External groups always appear in the groups tree of the destination organization under a group called ”Authorized external users”.
The destination organization is allowed to create its own subgroups under the “Authorized external users” group. This is useful for organizing its external groups. For example, suppose the destination organization accepts students from many other organizations, and the organization’s Admins don’t want to have to configure the permissions for each of these groups separately. So they create a group called “All Students”, and give that group the necessary permissions to visit its worlds. Then, whenever the Admins accept an external group they place it under the “All Students” group, and it automatically gets the necessary permissions.
The source organization and the destination organization have different capabilities with regards to the shared group:
The source organization can…
The destination organization can…
Add and remove permissions in the group
Add and remove permissions in the group
Add and remove users in the group
Create and delete subgroups
Rename the group
Unshare the group
Delete the group
Delete the group (this just unshares it: the source group is unaffected)
Both the source organization and the destination organization can add and remove permissions in the shared group. However, they can add different permissions:
Possible permissions in the Source group
Possible permissions in the Destination group
Permissions for the source organization’s worlds
Permissions for the destination organization’s worlds
Permissions for generic “External worlds”
Non-world permissions, e.g. “Upload assets”
Notice that the table above doesn’t show a way for the source organization to control what its users can do in the destination organization’s worlds. Usually such control isn’t necessary: it’s enough that the destination organization can control what the external users do in its worlds.
However, sometimes the source organization might also want to exert control. For example, perhaps it wants its users to be able to visit external worlds, but not to modify them (even if the destination organization would allow the users to modify its worlds). This level of control is possible as follows:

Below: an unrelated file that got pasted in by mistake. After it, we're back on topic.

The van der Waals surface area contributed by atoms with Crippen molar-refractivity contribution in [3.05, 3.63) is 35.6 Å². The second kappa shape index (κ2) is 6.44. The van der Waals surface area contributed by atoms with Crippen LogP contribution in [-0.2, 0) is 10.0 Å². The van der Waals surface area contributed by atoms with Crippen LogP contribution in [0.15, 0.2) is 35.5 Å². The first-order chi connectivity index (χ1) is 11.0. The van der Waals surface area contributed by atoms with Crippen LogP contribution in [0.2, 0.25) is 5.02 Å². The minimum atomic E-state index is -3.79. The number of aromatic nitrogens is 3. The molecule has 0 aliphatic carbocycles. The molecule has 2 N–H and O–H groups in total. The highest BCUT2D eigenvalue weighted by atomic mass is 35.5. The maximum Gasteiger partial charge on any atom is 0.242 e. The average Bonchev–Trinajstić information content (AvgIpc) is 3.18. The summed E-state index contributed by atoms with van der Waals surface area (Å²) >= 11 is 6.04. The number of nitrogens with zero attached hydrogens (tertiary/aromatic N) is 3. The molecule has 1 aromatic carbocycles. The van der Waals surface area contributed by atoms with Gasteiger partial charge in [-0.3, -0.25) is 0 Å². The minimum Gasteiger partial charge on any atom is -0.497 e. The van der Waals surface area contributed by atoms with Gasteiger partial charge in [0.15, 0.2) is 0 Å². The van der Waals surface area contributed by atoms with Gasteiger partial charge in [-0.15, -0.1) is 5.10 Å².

When a shared group is created, the source organization automatically gets a new world group named “Authorized worlds @ Destination Organization”. By default, the shared group gets full permissions over this World Group. But the source organization can choose to remove some of these permissions, thus limiting what its users can do in the destination organization’s worlds.
In other words, a user only gets those permissions that both the source organization and the destination organization agree upon. Since by default the World Group described above gets full permissions, this means that normally it’s only up to the destination organization to choose which permissions the shared users get. But if necessary, it is possible for the source organization to control (remove) these permissions as well.
These two terms appear similar, so to prevent confusion here’s how they are different:
Authorized External Users are users who belong to shared groups, as described above. They are called “Authorized” because they belong to the organization (temporarily), and they have received explicit permissions to visit the organization’s worlds.
External Users are random users who have visited the organization’s worlds. They do not belong to any of the organization’s groups. They were able to visit one of the organization’s worlds because it has the permission that allows all External Users to visit it.
The Admins of an organization can view its Authorized External Users in the regular users table. In contrast, non-authorized External Users don’t appear in the users table. They can only be seen if they visit one of the organization’s worlds. Then, they appear in the Visits and History tables.
In the Organization Admin Console, you can click on any user’s name to get more information about the user. One of the details that is shown is the user type: “Organization user”, “Authorized external user”, “External user”, etc. But note that the user type that you see is the current type, which means that it can change over time.
For example, suppose an Authorized External User visits one of the organization’s worlds. When you view the user's information, her type will say: “Authorized external user”. But if later the user’s group is unshared and then you view her information again, the type will change to say: “External user”. That’s because the user isn’t affiliated with the organization anymore.